JUNE 4, 2007
Anyone who went to "The Media Assault on American Values"--a panel discussion hosted by the conservative Culture and Media Institute (CMI) at the Grand Hyatt in downtown Washington, D.C. yesterday--hoping to be shocked and horrified by the degradation of our culture might well have been disappointed. No film reels were shown and no dirty rap lyrics were repeated out loud. About the raunchiest image displayed was a cartoon image of God from "The Family Guy" in bed with a woman who's holding a condom. His plea, written out below, as if in a New Yorker cartoon, is "C'mon it's my birthday." I was the only one in the audience--which, like the panel, was overwhelmingly white and long in the tooth--who laughed.
The event, which also featured famous conservative activist L. Brent Bozell III and popular conservative radio host Michael Medved, was intended to promote a new study by CMI that finds, "[L]arge majorities of every significant demographic category of American adults believe the media are harming the nation's moral values." Although one speaker, Dr. S. Robert Lichter of the Center for Media and Public Affairs at George Mason University, acknowledged that many liberals might say that but mean something quite different (say, the acceptance of torture promoted by "24"), the result was generally treated as proof-positive that Americans are concerned that entertainment and, to a lesser extent, news media are corrupting their minds.
But, of course, offensiveness is in the eye of the beholder. Robert Knight, head of CMI and the event's moderator, argued that the sort of irreverence of the "Family Guy" segment is corroding the values of millions of Americans. He also complained that there are some 25 gay characters on network television today and "they don't show the downside of that homosexuality," although it's unclear what he assumes that to be. He added that, "they don't show people who have overcome it." Another silent majority, no doubt.
Television was the day's biggest boogeyman, with much discussion of how those who watch the most television skew liberal. Not Bozell, though, whom Knight introduced by noting his frequent appearances on Fox News. Indeed Bozell held up Fox as an exemplar of propriety ("How do you explain that Fox News stays on top of the cable news industry?" he asked rhetorically). Though, when I asked about Fox's propensity to show frivolous and salacious news, he conceded the point. Perhaps that's because his own bête noir is liberal bias more than declining morals, but sometimes, the two are linked in the conservative mind, as when Bozell flayed Katie Couric for saying that the Matthew Sheppard story sensitized her to the plight of gays and lesbians.
Of course the panelists' opposition to crudeness doesn't extend to their own ideas. For example one audience member asked Bozell if the "Humanist Manifesto" a document that denies any supernatural power and argues for organizing society to the greatest collective benefit--"is going to do for the U.S. what Mein Kampf did for Germany." After allowing that he prefers to avoid Nazi analogies himself, Bozell noted, "You could say instead it's taking the U.S. to the days of Stalin or Karl Marx." (Not that he'd say that, mind you.) And Robert Stacy McCain from The Washington Times--which also sent another staffer and two interns--asked Medved whether "It's television that makes people retarded, or is it just that retards watch a lot of television?" Medved didn't bother to note that conflating stupidity and disability might well qualify as the kind of tasteless TV commentary he supposedly hates.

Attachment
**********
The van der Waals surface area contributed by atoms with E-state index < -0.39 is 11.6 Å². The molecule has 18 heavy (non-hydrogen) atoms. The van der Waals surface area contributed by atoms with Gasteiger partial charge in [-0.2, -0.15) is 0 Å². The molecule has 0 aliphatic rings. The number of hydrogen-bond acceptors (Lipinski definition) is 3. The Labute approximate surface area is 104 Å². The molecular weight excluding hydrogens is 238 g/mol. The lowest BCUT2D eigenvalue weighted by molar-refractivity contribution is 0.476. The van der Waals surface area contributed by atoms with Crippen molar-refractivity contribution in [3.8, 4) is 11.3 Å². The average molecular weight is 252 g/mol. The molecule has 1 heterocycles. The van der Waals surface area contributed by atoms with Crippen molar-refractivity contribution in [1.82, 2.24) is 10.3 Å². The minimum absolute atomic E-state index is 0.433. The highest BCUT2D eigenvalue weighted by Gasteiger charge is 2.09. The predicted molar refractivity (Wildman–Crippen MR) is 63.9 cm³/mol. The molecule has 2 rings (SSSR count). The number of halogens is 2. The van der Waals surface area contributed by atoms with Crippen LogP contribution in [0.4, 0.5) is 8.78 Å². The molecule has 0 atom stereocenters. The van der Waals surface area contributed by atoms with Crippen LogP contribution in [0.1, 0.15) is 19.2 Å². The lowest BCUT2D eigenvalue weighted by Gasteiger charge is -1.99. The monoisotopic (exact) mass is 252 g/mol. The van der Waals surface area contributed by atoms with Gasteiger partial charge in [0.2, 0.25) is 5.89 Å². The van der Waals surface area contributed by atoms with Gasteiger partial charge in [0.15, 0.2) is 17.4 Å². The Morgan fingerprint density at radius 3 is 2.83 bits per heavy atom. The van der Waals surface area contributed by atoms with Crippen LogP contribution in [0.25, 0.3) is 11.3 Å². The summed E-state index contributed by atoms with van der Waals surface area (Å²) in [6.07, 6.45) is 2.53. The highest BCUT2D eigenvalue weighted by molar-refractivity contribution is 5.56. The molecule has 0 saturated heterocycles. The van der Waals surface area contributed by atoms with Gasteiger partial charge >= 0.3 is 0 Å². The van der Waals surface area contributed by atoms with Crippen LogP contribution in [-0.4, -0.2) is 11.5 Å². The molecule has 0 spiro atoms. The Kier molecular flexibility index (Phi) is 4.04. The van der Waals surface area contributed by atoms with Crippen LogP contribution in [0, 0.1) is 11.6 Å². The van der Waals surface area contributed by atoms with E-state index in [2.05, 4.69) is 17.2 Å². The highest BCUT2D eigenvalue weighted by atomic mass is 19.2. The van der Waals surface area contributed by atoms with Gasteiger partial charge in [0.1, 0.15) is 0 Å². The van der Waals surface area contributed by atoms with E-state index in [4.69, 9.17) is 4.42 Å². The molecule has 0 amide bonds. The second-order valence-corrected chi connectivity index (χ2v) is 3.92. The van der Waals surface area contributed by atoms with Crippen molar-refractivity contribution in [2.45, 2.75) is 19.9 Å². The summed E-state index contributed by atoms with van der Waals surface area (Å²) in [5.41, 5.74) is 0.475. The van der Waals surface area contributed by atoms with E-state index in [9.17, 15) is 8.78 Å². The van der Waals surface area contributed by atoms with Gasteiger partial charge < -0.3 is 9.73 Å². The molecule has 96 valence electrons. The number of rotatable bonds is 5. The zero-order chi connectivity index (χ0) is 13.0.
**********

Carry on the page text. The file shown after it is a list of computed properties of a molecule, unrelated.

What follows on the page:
But the funniest thing about watching Bozell and Medved thrash the "liberal media" is that their own governing philosophy has made it that way. Both conceded that Americans want salacious and irreverent content. (Bozell quoted a former CNN executive as saying that its O.J. Simpson coverage was a ratings boondoggle, and Medved cited Tolstoy's opening to Anna Karenina--that unhappy families are interesting--as proof that people have always been fascinated more by problems than by their absence.) As Medved noted, drivers inevitably crane their necks to view a roadside accident. But the "bad news business," he said, creates a permanent state of concern--and thus the imperative for liberal big-government solutions. "Bad news and liberalism need each other. You can't demand a sweeping government program without a problem."
But if ratings drive the "if it leads it bleeds" policy, then what Bozell and Medved really hate is the will of the free market. Though Bozell may occasionally shame a corporation away from suggestive programs or commercials, he's fighting a Sispheyean battle in a free society. And, while Medved may wish the press would ignore the next Hurricane Katrina, he knows it can't.
As Lichter conceded about the survey results, "People have seen decline in morals forever." So it's probably safe to say that, unless a theocratic government takes over all our television channels, Bozell and friends will never get what they want from television. Instead, they'll keep putting out reports showing that Americans really want to watch programs like "Nature" no matter what the ratings say.